Ichora’s hatred of elf-kind extends to their friends and allies and she has slaughtered humans, halflings and even dwarves who she believes to be friends of an elf or even sympathetic to their ideals. On the other hand, foes of elves are her “friends” and she will do everything in her power to avoid hurting them or their interests.
Ichora has heard of drow but has not yet met one. While theoretically she should slaughter drow as happily as she kills off their tree-dwelling relations this has never been put to the test. Ichora has recently learned that the leader of the raid on her clan village was called Gil Silverhelm, son of the elven noble Alas Silverhelm, and this has fueled her hatred to the point that other races who share the surname are regarded as fair game in her blood bath.
Ichora is a OUPR type of villain, making no secret what she sees as her righteous quest to wipe elven-kind off the face of the globe. She uses two large axes and magically reinforced scale mail. While she has a reasonable charisma and can be almost charming when required it is rumoured (but not proven) that she drinks elf blood after each slaughter which augments her strength. Alternatively she could just have a strength of 18.
HALF-ORC FIGHTER (BATTLEMASTER)
STR 20 (+5) DEX 16 (+3) CON 20 (+5) INT 9 (-1) WIS 8 (-1) CHA 13 (+1)
INIT +3 SPEED 30 PASSIVE PERCEPTION 12 PROFICIENCY +3
LVL 8 HP 92 HD 8d10 AC 18 (magically reinforced scale mail) ALIGN CE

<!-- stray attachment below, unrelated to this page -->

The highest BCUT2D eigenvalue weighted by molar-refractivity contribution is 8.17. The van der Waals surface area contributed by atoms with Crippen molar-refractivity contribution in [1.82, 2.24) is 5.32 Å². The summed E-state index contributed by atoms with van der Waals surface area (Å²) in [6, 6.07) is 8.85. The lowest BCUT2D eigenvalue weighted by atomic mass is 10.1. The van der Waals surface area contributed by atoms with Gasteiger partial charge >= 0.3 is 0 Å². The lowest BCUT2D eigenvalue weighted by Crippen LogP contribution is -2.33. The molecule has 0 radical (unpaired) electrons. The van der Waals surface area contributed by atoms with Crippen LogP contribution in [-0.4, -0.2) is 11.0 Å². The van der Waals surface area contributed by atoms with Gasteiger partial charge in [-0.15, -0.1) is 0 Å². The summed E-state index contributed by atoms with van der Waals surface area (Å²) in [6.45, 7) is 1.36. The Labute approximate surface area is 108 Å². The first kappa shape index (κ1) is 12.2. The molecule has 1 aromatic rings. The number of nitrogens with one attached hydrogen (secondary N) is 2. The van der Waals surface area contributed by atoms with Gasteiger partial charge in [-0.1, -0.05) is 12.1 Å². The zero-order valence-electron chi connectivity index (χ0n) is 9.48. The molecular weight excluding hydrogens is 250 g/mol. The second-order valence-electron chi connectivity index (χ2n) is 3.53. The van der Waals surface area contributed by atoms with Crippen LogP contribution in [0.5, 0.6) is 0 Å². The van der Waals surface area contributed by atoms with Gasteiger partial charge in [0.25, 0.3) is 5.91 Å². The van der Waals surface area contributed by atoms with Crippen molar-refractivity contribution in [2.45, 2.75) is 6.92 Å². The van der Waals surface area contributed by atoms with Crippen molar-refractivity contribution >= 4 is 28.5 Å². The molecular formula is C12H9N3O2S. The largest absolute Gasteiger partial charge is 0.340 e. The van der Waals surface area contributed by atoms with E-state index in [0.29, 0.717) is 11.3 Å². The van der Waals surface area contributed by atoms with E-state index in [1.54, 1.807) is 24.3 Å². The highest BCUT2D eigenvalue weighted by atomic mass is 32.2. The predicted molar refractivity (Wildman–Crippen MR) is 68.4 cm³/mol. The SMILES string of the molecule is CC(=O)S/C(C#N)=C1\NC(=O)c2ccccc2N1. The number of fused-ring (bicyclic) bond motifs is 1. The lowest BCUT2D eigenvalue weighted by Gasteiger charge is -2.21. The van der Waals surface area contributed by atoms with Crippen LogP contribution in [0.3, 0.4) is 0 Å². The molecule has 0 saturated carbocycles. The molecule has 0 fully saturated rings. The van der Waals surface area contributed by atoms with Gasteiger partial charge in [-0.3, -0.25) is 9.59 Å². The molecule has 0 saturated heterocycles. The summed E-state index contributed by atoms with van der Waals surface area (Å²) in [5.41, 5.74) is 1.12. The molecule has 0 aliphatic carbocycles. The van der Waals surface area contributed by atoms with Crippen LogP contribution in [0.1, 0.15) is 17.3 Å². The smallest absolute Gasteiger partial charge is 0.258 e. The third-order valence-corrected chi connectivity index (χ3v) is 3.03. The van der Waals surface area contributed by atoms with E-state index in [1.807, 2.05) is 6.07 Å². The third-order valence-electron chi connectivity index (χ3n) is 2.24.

Proficient skills: Athletics +8 History +2 Intimidation +4 Perception +2 Survival +2
Uses a +1 battleaxe in each hand +9 to hit d8/d10+8 damage. Also carried 4 javelins +8 to hit d6+5 damage
Cheeda is a half-elven orphan who now works as a lady’s maid in a large manor house where she is the companion and confidante of the lady of the manor. Cheeda therefore hears a lot of information about a lot of people which she isn’t averse to selling on or using for blackmail purposes.
As secrecy is essential to her schemes she uses trusted intermediaries as go-betweens and will never reveal information which is potentially damaging to the family she serves. This isn’t due to loyalty but simply because they’re her meal ticket. That said, Cheeda gets on well with her mistress who she panders to in order to keep up the flow of information. In return her mistress, and by extension the whole noble household, has a very high opinion of her and would defend any allegations against her until the evidence was overwhelming.